Chinese Firms Emerge as Formidable Competitors in Global E&P
- Richard H. Ward (Paradigm)
- Document ID
- Society of Petroleum Engineers
- Journal of Petroleum Technology
- Publication Date
- November 2008
- Document Type
- Journal Paper
- 18 - 20
- 2008. Copyright is retained by the author. This document is distributed by SPE with the permission of the author. Contact the author for permission to use material from this document.
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When I first came to work in the People’s Republic of China back in 1979, domestic production exceeded demand by a comfortable margin. Although production has risen steadily over the past three decades, China has been consuming more oil than it produces since 1993. In 2007, China consumed about twice the amount of oil it generated (BP 2008). Meanwhile, demand continues to grow. How are Chinese oil firms trying to meet the nation’s surging energy requirements?
Expanding Domestic and International Activities
China’s three main state-owned oil companies—Sinopec, China National Petroleum Company (CNPC), and China National Offshore Oil Company—are fully integrated upstream and downstream, and now compete with one another both domestically and internationally. Domestically, they have explored every viable sedimentary basin in China, using an increasingly sophisticated arsenal of oilfield technologies. Over time, China’s oilfield service companies have acquired tools and equipment comparable with those available anywhere else in the world. Like other countries, China’s remaining reserves have become more difficult to find, often in deeper or subtler plays, hostile terrains, and environmentally sensitive areas. As seismic and drilling technologies have evolved, Chinese oil firms have gone back and re-evaluated many old fields with new methods and fresh ideas. Reservoirs considered marginal or unproductive in the past are yielding additional reserves.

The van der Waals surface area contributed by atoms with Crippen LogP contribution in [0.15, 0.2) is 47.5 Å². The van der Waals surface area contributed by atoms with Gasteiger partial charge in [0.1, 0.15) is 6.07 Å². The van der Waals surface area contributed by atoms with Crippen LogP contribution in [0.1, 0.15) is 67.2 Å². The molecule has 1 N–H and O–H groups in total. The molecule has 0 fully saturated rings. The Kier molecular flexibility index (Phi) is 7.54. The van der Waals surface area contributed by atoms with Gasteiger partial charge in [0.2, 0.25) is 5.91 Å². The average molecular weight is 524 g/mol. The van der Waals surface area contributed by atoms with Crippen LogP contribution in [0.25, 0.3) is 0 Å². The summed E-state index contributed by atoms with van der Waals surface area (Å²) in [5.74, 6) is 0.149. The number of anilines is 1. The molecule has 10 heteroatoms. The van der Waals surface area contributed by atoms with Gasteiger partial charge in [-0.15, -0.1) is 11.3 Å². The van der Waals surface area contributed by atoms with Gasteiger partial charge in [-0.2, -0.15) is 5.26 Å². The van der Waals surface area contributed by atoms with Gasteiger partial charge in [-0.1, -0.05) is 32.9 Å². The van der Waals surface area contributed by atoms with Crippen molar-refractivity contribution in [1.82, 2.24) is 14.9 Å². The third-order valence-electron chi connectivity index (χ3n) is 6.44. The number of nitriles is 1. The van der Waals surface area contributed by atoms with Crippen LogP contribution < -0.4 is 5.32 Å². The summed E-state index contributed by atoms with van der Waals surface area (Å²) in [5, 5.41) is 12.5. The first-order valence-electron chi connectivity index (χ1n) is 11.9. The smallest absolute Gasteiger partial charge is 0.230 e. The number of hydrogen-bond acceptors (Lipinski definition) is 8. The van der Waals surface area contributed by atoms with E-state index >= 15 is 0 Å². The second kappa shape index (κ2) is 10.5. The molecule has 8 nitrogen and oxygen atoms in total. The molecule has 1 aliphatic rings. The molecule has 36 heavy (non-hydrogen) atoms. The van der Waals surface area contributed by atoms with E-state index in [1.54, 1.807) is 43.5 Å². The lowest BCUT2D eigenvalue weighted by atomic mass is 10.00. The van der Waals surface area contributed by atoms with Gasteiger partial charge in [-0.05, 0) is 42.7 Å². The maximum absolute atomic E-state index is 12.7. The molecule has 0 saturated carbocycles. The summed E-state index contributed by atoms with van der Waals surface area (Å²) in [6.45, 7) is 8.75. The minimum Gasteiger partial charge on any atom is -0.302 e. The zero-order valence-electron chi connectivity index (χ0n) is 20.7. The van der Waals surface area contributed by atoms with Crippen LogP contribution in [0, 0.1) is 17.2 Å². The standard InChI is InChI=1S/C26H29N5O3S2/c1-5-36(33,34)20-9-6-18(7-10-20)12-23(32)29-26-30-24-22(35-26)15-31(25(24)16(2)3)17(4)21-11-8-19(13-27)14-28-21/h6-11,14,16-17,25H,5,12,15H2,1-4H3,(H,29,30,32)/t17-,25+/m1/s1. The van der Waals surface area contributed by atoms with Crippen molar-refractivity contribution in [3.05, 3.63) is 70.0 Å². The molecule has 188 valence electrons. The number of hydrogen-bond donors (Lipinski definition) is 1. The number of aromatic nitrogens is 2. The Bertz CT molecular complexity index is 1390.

Nevertheless, demand continues to outstrip China’s domestic capacity. As a result, the Chinese have been moving into virtually every key oil and gas province in the world, either as an active player or a nonoperating partner. China’s oil companies have forged deep relationships with the major international oil companies (IOCs) and the big oilfield service providers both at home and abroad. They have proven themselves competent peers of the IOCs, and have partnered successfully with many national oil companies.
Chinese seismic and drilling contractors pride themselves on being able to perform efficiently in a variety of remote and hostile regions. For example, BGP, CNPC’s geophysical service company, operates more than 100 crews in 24 countries in terrain as diverse as mountains, deserts, gravel plains, jungles, swamps, marshes, shallow water, and transition zones. Since 2006, they have been operating offshore as well (BGP).
In general, Chinese state-owned enterprises appear willing to accept higher risks than some of their international counterparts. Leveraging their association with the government, they have entered a number of situations that the IOCs might normally avoid. If they believe there is significant potential to be exploited, these Chinese companies carefully analyze their options and when they decide to act, they go full speed. This, of course, is providing China with important opportunities to fill its domestic energy needs.
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